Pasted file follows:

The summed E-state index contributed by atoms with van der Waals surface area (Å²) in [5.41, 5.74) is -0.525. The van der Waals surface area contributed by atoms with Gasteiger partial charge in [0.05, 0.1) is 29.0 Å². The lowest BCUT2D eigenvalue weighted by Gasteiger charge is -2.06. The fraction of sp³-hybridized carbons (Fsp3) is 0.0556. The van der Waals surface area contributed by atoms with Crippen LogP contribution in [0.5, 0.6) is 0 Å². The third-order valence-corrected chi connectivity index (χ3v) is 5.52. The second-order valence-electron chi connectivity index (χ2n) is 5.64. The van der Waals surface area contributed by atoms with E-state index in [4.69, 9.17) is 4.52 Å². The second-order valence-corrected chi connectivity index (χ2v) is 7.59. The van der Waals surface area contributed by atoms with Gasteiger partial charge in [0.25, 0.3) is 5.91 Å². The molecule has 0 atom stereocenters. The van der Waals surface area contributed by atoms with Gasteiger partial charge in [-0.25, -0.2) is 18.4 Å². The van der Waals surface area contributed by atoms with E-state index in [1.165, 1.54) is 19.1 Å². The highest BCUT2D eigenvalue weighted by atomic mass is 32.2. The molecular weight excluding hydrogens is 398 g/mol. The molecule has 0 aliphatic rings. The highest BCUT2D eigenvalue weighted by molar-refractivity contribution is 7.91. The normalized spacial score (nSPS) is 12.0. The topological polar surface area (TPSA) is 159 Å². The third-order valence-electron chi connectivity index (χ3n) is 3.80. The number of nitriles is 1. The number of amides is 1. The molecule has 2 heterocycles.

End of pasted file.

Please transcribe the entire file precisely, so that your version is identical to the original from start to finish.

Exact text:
The summed E-state index contributed by atoms with van der Waals surface area (Å²) in [5.41, 5.74) is -0.525. The van der Waals surface area contributed by atoms with Gasteiger partial charge in [0.05, 0.1) is 29.0 Å². The lowest BCUT2D eigenvalue weighted by Gasteiger charge is -2.06. The fraction of sp³-hybridized carbons (Fsp3) is 0.0556. The van der Waals surface area contributed by atoms with Crippen LogP contribution in [0.5, 0.6) is 0 Å². The third-order valence-corrected chi connectivity index (χ3v) is 5.52. The second-order valence-electron chi connectivity index (χ2n) is 5.64. The van der Waals surface area contributed by atoms with E-state index in [4.69, 9.17) is 4.52 Å². The second-order valence-corrected chi connectivity index (χ2v) is 7.59. The van der Waals surface area contributed by atoms with Gasteiger partial charge in [0.25, 0.3) is 5.91 Å². The molecule has 0 atom stereocenters. The van der Waals surface area contributed by atoms with Gasteiger partial charge in [-0.25, -0.2) is 18.4 Å². The van der Waals surface area contributed by atoms with E-state index in [1.165, 1.54) is 19.1 Å². The highest BCUT2D eigenvalue weighted by atomic mass is 32.2. The molecular weight excluding hydrogens is 398 g/mol. The molecule has 0 aliphatic rings. The highest BCUT2D eigenvalue weighted by molar-refractivity contribution is 7.91. The normalized spacial score (nSPS) is 12.0. The topological polar surface area (TPSA) is 159 Å². The third-order valence-electron chi connectivity index (χ3n) is 3.80. The number of nitriles is 1. The number of amides is 1. The molecule has 2 heterocycles.